An oldie but goodie from Stephen King

A couple weeks ago, someone in a LinkedIn group recommended the movie "Stand By Me" as the archetypical coming of age movie. I don't know that I've ever seen it, but I knew I'd never read the novella on which it's based, Stephen King's "The Body," one of four novellas in Different Seasons. Viking published the book in 1982 when King was 35, and he wrote "The Body" in 1975 when he was about 28.

The ages are significant because in "The Body," King is recalling himself and his world as a 12-year-old boy in a small Maine town. In some ways, the story is simple. Four buddies about the same age hear about the body of a boy who has been missing, decide to go to find it, and become heroes because they found the missing boy. Because the dead boy had apparently been hit by a train, they will follow the train tracks on foot for the thirty miles to reach the body. On the way they have a number of adventures including spending a night in the woods. I don't want to say much more, because if you have not read the story, I recommend it and do not want to spoil it.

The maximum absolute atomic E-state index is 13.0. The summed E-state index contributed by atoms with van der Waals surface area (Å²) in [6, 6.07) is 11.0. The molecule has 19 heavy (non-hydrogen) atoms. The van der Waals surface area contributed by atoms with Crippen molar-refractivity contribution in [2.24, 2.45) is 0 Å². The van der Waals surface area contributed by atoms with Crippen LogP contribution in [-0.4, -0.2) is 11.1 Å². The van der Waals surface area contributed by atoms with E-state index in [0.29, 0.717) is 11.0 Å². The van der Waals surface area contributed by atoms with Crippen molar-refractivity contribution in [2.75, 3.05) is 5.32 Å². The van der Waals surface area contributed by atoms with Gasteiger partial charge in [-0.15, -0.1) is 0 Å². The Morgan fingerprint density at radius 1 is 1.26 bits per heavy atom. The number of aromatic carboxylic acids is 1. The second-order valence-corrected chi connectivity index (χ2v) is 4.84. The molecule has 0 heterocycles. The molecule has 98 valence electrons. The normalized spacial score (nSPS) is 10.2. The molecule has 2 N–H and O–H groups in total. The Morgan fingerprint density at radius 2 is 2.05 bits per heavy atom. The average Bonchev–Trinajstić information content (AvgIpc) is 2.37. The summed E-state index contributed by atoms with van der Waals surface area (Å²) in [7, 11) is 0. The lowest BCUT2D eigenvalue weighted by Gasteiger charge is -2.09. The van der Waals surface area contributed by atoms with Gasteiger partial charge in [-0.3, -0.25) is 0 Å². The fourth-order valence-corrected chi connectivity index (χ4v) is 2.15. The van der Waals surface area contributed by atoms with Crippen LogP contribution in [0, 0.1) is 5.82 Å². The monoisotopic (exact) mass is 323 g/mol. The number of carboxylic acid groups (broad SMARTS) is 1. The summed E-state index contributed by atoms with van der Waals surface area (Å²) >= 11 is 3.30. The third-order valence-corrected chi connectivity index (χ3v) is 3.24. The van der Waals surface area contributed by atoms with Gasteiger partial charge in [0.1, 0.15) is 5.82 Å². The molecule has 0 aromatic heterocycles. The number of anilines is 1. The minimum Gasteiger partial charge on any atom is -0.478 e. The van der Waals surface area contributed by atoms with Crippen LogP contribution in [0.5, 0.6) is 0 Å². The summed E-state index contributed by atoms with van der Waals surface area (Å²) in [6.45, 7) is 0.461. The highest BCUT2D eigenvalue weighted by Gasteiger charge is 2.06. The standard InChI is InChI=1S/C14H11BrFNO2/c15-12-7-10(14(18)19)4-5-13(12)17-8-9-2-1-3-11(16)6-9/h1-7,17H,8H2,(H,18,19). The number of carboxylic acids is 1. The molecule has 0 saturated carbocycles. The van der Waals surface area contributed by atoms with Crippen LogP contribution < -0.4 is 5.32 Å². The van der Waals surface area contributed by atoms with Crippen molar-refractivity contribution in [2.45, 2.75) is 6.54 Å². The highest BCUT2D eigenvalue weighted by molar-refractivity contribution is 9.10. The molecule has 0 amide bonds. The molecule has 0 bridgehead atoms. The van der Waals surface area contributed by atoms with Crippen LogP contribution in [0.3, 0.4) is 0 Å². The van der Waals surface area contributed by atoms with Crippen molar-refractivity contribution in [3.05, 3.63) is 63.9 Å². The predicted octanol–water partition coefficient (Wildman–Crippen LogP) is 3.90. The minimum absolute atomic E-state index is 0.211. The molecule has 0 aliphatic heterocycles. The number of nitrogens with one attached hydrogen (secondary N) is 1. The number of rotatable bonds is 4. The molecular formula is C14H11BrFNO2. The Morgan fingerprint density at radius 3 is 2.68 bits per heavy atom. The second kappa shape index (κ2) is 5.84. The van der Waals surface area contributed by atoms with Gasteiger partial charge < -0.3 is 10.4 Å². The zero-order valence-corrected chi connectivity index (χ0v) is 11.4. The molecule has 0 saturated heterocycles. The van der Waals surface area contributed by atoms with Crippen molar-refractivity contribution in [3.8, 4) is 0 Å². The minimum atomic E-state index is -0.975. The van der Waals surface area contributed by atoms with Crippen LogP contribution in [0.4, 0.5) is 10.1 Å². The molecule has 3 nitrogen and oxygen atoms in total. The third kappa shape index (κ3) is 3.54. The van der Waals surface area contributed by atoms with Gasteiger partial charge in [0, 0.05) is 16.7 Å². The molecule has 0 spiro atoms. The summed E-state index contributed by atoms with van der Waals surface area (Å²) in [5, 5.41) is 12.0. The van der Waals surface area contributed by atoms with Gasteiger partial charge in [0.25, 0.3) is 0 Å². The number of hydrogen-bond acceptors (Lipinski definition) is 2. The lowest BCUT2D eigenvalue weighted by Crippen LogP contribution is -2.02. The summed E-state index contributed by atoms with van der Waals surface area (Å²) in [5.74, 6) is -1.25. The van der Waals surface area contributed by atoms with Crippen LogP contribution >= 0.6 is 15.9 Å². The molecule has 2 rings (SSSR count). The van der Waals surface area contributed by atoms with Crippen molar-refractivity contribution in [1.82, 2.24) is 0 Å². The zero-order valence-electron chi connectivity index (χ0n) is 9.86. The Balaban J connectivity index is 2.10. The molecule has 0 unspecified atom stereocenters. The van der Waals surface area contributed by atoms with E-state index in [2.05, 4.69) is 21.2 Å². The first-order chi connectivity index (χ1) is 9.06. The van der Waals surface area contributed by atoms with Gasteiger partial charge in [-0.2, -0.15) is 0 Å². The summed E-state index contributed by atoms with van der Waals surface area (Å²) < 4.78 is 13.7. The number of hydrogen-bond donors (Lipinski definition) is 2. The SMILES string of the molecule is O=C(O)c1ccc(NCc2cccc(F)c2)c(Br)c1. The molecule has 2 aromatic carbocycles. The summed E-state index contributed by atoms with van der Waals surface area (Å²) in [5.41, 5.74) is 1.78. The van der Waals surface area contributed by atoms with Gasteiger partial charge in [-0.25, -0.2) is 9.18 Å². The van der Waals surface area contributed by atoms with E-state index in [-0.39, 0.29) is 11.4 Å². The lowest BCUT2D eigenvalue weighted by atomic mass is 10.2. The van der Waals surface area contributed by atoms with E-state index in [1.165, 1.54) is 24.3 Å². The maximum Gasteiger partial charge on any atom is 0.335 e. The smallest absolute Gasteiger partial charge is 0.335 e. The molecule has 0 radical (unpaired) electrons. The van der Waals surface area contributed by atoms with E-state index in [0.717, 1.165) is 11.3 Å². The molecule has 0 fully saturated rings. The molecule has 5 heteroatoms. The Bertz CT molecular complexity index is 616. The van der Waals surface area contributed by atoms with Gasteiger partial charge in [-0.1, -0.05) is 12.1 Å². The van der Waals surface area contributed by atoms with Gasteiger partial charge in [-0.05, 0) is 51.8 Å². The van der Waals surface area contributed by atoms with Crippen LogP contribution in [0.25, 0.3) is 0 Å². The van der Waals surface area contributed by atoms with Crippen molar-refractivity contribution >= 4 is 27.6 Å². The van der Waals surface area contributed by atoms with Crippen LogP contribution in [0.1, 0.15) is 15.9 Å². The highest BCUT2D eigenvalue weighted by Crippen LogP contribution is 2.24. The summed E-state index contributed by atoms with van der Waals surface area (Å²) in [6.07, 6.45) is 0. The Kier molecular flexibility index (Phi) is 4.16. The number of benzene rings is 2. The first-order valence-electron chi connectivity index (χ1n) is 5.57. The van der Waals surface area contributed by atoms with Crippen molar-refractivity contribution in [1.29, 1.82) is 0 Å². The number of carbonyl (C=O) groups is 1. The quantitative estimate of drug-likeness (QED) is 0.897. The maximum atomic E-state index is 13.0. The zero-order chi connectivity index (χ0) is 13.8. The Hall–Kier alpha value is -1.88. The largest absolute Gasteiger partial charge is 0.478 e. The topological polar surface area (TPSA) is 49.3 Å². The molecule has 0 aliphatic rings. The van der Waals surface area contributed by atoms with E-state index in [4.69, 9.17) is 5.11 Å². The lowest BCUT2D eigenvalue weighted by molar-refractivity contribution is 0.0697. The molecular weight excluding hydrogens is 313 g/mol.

"The Body," however, is much more than a boy's adventure story. It is a story about time and change and loss. The first two sentences of the story proper are, "We had a treehouse in a big elm which overhung a vacant lot in Castle Rock. There's a moving company on that lot today, and the elm is gone." The elm is gone and the narrator's youth is gone.

The narrator identifies himself as Gordon Lachance, a successful mid-thirties writer of horror stories, much like Stephen King. "The Body," which is not a horror story and has no supernatural events, does include two samples of "Lachance's" work, a student short story that the narrator criticizes more harshly than I would have, and a more polished story that "Lachance"sold to Cavalier magazine. Although these have nothing to do with the adventure of finding the dead body, they work within the story's context, adding depth and complexity.